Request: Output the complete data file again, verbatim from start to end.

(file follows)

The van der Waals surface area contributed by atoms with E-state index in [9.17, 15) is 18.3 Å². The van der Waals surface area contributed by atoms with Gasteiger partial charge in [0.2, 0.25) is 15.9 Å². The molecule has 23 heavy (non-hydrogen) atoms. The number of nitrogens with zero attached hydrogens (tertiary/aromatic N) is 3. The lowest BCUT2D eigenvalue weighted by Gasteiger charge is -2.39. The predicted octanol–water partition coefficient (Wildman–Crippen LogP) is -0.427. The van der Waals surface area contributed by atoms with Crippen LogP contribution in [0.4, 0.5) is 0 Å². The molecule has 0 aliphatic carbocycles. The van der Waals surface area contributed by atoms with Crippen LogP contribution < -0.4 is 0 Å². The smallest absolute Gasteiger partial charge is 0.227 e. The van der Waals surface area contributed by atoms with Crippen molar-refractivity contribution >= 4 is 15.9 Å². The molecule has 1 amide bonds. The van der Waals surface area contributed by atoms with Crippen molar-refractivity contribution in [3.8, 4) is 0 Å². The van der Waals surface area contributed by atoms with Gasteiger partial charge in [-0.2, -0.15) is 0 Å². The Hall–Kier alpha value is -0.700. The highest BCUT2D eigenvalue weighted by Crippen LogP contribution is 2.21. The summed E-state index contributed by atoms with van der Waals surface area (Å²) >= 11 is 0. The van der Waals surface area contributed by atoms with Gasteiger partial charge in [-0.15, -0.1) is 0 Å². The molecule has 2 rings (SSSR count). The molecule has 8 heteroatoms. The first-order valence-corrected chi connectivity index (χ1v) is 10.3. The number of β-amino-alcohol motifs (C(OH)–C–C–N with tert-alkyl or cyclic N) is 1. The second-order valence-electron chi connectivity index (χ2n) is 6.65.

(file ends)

The van der Waals surface area contributed by atoms with E-state index in [9.17, 15) is 18.3 Å². The van der Waals surface area contributed by atoms with Gasteiger partial charge in [0.2, 0.25) is 15.9 Å². The molecule has 23 heavy (non-hydrogen) atoms. The number of nitrogens with zero attached hydrogens (tertiary/aromatic N) is 3. The lowest BCUT2D eigenvalue weighted by Gasteiger charge is -2.39. The predicted octanol–water partition coefficient (Wildman–Crippen LogP) is -0.427. The van der Waals surface area contributed by atoms with Crippen LogP contribution in [0.4, 0.5) is 0 Å². The molecule has 0 aliphatic carbocycles. The van der Waals surface area contributed by atoms with Crippen LogP contribution < -0.4 is 0 Å². The smallest absolute Gasteiger partial charge is 0.227 e. The van der Waals surface area contributed by atoms with Crippen molar-refractivity contribution >= 4 is 15.9 Å². The molecule has 1 amide bonds. The van der Waals surface area contributed by atoms with Crippen molar-refractivity contribution in [3.8, 4) is 0 Å². The van der Waals surface area contributed by atoms with Gasteiger partial charge in [-0.2, -0.15) is 0 Å². The Hall–Kier alpha value is -0.700. The highest BCUT2D eigenvalue weighted by Crippen LogP contribution is 2.21. The summed E-state index contributed by atoms with van der Waals surface area (Å²) >= 11 is 0. The van der Waals surface area contributed by atoms with Gasteiger partial charge in [-0.15, -0.1) is 0 Å². The molecule has 2 rings (SSSR count). The molecule has 8 heteroatoms. The first-order valence-corrected chi connectivity index (χ1v) is 10.3. The number of β-amino-alcohol motifs (C(OH)–C–C–N with tert-alkyl or cyclic N) is 1. The second-order valence-electron chi connectivity index (χ2n) is 6.65.